White House says neither General
Motors nor Chrysler submitted
acceptable plans to receive more
bailout money, setting the stage
for a crisis in Detroit and putting
in motion what could be the final
two months of two American auto
giants.
President Barack Obama and his
top advisers have determined that
neither company is viable and that
taxpayers will not spend untold bil-
lions more to keep the pair of auto-
makers open forever.Inalast-ditch
effort,theadministrationgaveeach
company a brief deadline to try one
last time to convince Washington it
is worth saving, said senior admin-
istration officials who spoke on the
condition of anonymity to more
bluntly discuss the decision.
Obama was set to make the
announcement at 11 a.m. Monday
in the White House's foyer.
In an interview with CBS' "Face
the Nation" broadcast Sunday,
Obama said the companies must do
more to receive additional financial
aid from the government.
"We think we can have a suc-

cessful U.S. auto industry. But it's
got to be one that's realistically
designed to weather this storm
and to emerge - at the other end
- much more lean, mean and
competitive than it currently is,"
Obama said.
Frustrated administration offi-
cials said Chrysler cannot func-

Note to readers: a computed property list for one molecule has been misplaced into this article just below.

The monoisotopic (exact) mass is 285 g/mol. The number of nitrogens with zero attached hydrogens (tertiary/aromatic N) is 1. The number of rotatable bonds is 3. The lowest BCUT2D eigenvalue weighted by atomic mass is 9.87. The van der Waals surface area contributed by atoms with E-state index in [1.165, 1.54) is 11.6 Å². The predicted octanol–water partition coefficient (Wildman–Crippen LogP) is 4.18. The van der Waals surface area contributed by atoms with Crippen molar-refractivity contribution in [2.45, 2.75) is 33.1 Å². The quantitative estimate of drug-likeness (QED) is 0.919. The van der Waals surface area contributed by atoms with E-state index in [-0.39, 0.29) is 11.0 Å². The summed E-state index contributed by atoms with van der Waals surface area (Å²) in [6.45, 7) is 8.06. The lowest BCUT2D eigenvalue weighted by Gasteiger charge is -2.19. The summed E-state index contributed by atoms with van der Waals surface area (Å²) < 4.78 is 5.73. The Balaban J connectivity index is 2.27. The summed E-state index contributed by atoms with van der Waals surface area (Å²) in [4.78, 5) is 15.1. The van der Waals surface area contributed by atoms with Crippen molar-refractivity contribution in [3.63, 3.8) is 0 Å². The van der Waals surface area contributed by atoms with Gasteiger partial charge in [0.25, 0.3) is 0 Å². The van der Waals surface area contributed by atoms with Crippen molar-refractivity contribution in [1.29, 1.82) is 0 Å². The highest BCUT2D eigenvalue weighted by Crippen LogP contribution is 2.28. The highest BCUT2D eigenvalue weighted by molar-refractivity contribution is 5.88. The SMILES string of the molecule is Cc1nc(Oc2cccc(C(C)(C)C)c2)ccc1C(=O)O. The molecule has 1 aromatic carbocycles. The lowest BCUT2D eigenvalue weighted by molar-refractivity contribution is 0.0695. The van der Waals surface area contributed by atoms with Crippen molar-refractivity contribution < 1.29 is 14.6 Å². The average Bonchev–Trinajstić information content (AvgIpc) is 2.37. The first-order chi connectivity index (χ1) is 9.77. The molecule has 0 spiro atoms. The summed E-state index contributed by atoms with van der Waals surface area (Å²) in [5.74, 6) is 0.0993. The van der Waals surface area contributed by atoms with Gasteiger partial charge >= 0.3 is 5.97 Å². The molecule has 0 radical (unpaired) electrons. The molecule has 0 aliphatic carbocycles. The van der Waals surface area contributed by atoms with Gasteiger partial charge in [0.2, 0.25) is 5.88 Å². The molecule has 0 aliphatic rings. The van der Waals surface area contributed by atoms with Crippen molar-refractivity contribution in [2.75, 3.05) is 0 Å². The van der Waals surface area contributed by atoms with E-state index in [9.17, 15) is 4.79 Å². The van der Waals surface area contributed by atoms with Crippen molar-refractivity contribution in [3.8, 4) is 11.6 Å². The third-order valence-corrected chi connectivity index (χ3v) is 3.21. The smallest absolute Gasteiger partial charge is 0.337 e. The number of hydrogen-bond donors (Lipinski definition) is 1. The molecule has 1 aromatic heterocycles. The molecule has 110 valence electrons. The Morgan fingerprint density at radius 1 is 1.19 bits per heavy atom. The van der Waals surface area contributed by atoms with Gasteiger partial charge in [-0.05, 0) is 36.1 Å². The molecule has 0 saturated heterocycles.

tion as an independent company
under its current plan. They have
given Chrysler a 30-day window to
complete a proposed partnership
with Italian automaker Fiat SpA,
and will offer up to $6 billion to the
companies if they can negotiate a
deal before time runs out.
If a Chrysler-Fiat union cannot
be completed, Washington plans to
walk away, leave Chrysler destined
for a complete sell-off. No other
money is available.
Shawn Morgan, a Chrysler
spokeswoman, said the company
wants to work with the Treasury
Department and Obama's auto task
force but declined to comment on
the White House's plans.
"With the administration's
announcement on the restructur-
ing of the automotive industry
imminent, it would be inappropri-
ate to comment on speculation,"
Morgan said in a statement early
Monday morning.
For GM, the administration
offered 60 days of operating money
to restructure. A frantic top-to-
bottom effort began Sunday after

CEO Rick Wagoner resigned under
pressure from the White House.
Fritz Henderson, GM's presi-
dent and chief operating officer,
became the new CEO, a Treasury
Department source said. Board
member Kent Kresa, the former
chairman and CEO of defense con-
tractor Northrop Grumman Corp.,
will be interim chairman of the GM
board.
One official said a majority of
the GM board was expected to step
down.
Obama advisers saw public out-
rage come to an ugly head in recent
weeks, as populist anger escalated
over bonuses paid to American
International Group executives.
They realized Americans are frus-
trated with the economy and its
business leaders; they also said
they would not invest one dollar
more than was necessary to keep
the companies alive and would